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Fun Ideas for Improving Your French

French is a beautiful language with a rich literary history. But unless you are one of those rare people with a gift for languages, it’s challenging to learn.

But in spite of the effort involved, it is sooooo worth it. Even if your French isn’t perfect, French people really appreciate it when you make the effort to speak their language. They’ll chat with you, ask you questions about yourself and where you come from, and offer their opinions on anything and everything. Such fun! Being able to break through the language barrier opens up a new world with new perspectives.

There are plenty of ways to learn French, from classroom work to apps like Duolingo, and Rosetta Stone. Those are great for giving you the basics, but what if you want to progress to a real conversational level, or read something beyond a few simple paragraphs? Let me share with you some helpful ideas on how to accelerate your progress and have fun doing so. And you might enjoy the intriguing question I ask at the end.

French Language Partners

Fun ideas to improve your French

Let’s say you’ve covered the basics of French grammar and have built up a small vocabulary, but you have trouble actually using it. What you really need to do now is talk, and talk a lot. There’s nothing like talking to a native French speaker, so why not find yourself a French language partner?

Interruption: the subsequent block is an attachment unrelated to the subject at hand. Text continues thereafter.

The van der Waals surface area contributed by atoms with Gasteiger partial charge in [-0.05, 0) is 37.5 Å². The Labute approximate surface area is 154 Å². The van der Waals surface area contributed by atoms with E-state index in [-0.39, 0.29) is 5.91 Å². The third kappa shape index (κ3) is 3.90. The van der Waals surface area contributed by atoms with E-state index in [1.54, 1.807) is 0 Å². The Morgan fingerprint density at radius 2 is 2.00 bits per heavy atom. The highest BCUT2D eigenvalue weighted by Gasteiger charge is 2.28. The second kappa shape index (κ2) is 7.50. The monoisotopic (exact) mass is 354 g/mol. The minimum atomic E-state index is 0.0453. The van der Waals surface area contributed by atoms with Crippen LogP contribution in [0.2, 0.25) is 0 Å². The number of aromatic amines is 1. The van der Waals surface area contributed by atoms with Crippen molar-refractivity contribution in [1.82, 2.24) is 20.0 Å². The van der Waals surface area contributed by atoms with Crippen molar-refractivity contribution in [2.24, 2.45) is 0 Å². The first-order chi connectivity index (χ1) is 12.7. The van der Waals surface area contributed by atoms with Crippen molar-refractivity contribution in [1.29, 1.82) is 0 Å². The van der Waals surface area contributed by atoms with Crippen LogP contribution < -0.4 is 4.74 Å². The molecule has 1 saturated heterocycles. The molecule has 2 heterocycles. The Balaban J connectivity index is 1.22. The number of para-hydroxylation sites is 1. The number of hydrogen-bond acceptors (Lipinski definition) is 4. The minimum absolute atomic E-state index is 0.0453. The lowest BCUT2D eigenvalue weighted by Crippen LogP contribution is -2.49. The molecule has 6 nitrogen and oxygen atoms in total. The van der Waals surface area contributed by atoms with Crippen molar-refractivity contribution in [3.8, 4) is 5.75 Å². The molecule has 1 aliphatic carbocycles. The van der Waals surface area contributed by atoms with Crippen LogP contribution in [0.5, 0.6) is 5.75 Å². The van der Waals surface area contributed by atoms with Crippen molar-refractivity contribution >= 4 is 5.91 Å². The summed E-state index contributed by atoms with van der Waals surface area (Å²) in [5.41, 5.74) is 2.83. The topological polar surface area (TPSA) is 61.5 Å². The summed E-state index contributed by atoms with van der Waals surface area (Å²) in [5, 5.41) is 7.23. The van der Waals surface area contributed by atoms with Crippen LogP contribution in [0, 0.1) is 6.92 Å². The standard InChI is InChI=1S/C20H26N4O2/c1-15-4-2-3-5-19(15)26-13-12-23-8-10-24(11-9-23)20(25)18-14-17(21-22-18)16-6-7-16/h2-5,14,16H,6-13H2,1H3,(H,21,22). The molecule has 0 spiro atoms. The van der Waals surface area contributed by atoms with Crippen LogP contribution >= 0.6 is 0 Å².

It’s easy, right?

No. Sure, you may find people who will engage with you for a few minutes, but you need hours and hours of conversation. Why would a French person want to talk to you so much, you who is still struggling with their language? The average français would not be thrilled, but there are some who would be delighted.

Who? Those who want to learn English. Not only do they have exactly the same problem as you (in reverse!), but just like you, they also need someone who will be patient with them and correct their mistakes.

I’ve used a number of language partners on my way to learning French. I’ve figured out how to find them, what makes a good partner, and how best to work with one. Let me share what I’ve discovered so far…

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Reading in French—You Can Do It!

Fun ideas to improve your French

I didn’t begin studying French in earnest until I was in my late 40s. I improved little by little and today, a dozen years later, I can speak the language comfortably. And one of the things that has helped me is reading.